Maybe I should also remember that it’s not just about convincing kids that my job is the best. There’s a huge opportunity to make them realise that if working in arts & culture is a serious occupation, alongside all the other professions represented that day – people working in health, sport, law, IT and insurance – it’s because it’s important in everyone’s everyday life. Art is for life, not just for school, as this Guardian Teacher Network blogger eloquently puts it: even in the few schools that still offer arts subjects, young people are stigmatised for choosing them, even though the transferable skills and increased self-confidence alone should be reasons enough to encourage them.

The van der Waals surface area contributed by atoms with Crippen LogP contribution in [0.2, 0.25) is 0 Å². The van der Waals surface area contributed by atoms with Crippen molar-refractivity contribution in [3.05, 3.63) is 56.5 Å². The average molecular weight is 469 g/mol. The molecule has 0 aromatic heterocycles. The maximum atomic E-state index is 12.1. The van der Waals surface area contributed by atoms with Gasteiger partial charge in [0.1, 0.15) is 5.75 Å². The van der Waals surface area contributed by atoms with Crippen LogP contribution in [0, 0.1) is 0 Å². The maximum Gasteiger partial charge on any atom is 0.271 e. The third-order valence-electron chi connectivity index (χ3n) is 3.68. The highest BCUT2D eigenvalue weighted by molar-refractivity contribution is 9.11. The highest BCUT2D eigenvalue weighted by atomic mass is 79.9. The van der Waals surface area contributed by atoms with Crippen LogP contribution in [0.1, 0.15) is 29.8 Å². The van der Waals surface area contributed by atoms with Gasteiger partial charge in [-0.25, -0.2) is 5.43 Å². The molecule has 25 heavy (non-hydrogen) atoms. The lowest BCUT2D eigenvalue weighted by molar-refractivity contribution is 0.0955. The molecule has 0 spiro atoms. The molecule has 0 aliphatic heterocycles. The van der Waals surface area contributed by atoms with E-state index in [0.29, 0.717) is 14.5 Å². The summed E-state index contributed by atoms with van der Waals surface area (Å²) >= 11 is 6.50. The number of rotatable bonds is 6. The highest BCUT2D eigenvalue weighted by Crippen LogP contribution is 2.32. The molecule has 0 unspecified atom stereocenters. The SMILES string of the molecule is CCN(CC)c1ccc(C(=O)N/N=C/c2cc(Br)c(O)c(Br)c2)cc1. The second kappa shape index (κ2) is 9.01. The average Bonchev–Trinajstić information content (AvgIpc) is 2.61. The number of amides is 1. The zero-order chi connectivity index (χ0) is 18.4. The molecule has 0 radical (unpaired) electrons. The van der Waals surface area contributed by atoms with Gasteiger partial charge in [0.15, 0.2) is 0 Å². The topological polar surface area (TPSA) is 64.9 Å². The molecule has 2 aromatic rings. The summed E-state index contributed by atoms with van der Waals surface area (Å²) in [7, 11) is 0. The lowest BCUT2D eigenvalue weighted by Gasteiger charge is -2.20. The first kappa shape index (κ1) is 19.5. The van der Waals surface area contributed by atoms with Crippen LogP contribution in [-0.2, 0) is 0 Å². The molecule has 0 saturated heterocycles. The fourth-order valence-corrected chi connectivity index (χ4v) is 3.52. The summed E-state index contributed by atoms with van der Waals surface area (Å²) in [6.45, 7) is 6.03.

As early as primary school, dance, art and drama were offered in clubs because they aren’t the “real subjects” that we need for “big school”… There’s this stigma with the arts that only “unintelligent” students take those subjects. I still struggle to be taken seriously for taking arts subjects… But more than a year later, I’m reminded daily that taking GCSE dance was the best decision I ever made. While everyone complains about the subjects their parents forced them into, I am in the dance studio every lunchtime. Dance gets me into school. Dance gives me something to pour my head and heart into. It gives me a feeling of belonging, creativity, security and freedom… The skills that I get from the arts also help me hugely with work across the curriculum, from improving my analytical skills to making me more self-confident.

 

So, to answer the questions:

What does a Festival & Arts Coordinator do?